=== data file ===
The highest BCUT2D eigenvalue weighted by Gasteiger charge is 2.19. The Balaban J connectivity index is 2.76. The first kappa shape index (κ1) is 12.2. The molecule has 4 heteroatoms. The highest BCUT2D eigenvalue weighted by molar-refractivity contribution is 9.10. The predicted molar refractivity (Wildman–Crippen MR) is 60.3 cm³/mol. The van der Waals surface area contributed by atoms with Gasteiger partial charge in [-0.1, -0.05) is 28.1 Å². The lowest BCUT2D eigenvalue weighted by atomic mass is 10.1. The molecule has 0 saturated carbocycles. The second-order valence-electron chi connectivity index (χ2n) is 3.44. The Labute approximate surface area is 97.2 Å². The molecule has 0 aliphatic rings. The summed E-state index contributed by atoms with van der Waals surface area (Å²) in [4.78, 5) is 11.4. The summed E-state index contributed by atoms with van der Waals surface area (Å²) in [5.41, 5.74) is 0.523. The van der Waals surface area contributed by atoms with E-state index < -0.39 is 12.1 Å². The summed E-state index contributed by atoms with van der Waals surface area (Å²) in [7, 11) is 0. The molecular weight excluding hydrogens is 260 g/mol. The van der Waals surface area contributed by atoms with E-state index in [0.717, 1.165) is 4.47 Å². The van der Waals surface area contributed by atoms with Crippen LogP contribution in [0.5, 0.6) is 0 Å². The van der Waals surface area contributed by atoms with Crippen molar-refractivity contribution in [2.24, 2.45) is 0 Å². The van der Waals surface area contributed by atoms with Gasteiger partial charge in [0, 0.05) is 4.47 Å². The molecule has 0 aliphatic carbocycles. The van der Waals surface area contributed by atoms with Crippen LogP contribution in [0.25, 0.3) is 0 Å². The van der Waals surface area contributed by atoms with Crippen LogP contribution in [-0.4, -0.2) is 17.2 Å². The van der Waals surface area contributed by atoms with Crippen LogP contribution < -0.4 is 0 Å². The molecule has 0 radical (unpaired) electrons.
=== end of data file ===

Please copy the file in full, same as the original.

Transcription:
The highest BCUT2D eigenvalue weighted by Gasteiger charge is 2.19. The Balaban J connectivity index is 2.76. The first kappa shape index (κ1) is 12.2. The molecule has 4 heteroatoms. The highest BCUT2D eigenvalue weighted by molar-refractivity contribution is 9.10. The predicted molar refractivity (Wildman–Crippen MR) is 60.3 cm³/mol. The van der Waals surface area contributed by atoms with Gasteiger partial charge in [-0.1, -0.05) is 28.1 Å². The lowest BCUT2D eigenvalue weighted by atomic mass is 10.1. The molecule has 0 saturated carbocycles. The second-order valence-electron chi connectivity index (χ2n) is 3.44. The Labute approximate surface area is 97.2 Å². The molecule has 0 aliphatic rings. The summed E-state index contributed by atoms with van der Waals surface area (Å²) in [4.78, 5) is 11.4. The summed E-state index contributed by atoms with van der Waals surface area (Å²) in [5.41, 5.74) is 0.523. The van der Waals surface area contributed by atoms with E-state index < -0.39 is 12.1 Å². The summed E-state index contributed by atoms with van der Waals surface area (Å²) in [7, 11) is 0. The molecular weight excluding hydrogens is 260 g/mol. The van der Waals surface area contributed by atoms with E-state index in [0.717, 1.165) is 4.47 Å². The van der Waals surface area contributed by atoms with Crippen LogP contribution in [0.5, 0.6) is 0 Å². The van der Waals surface area contributed by atoms with Crippen molar-refractivity contribution in [2.24, 2.45) is 0 Å². The van der Waals surface area contributed by atoms with Gasteiger partial charge in [0, 0.05) is 4.47 Å². The molecule has 0 aliphatic carbocycles. The van der Waals surface area contributed by atoms with Crippen LogP contribution in [0.25, 0.3) is 0 Å². The van der Waals surface area contributed by atoms with Crippen LogP contribution in [-0.4, -0.2) is 17.2 Å². The van der Waals surface area contributed by atoms with Crippen LogP contribution < -0.4 is 0 Å². The molecule has 0 radical (unpaired) electrons.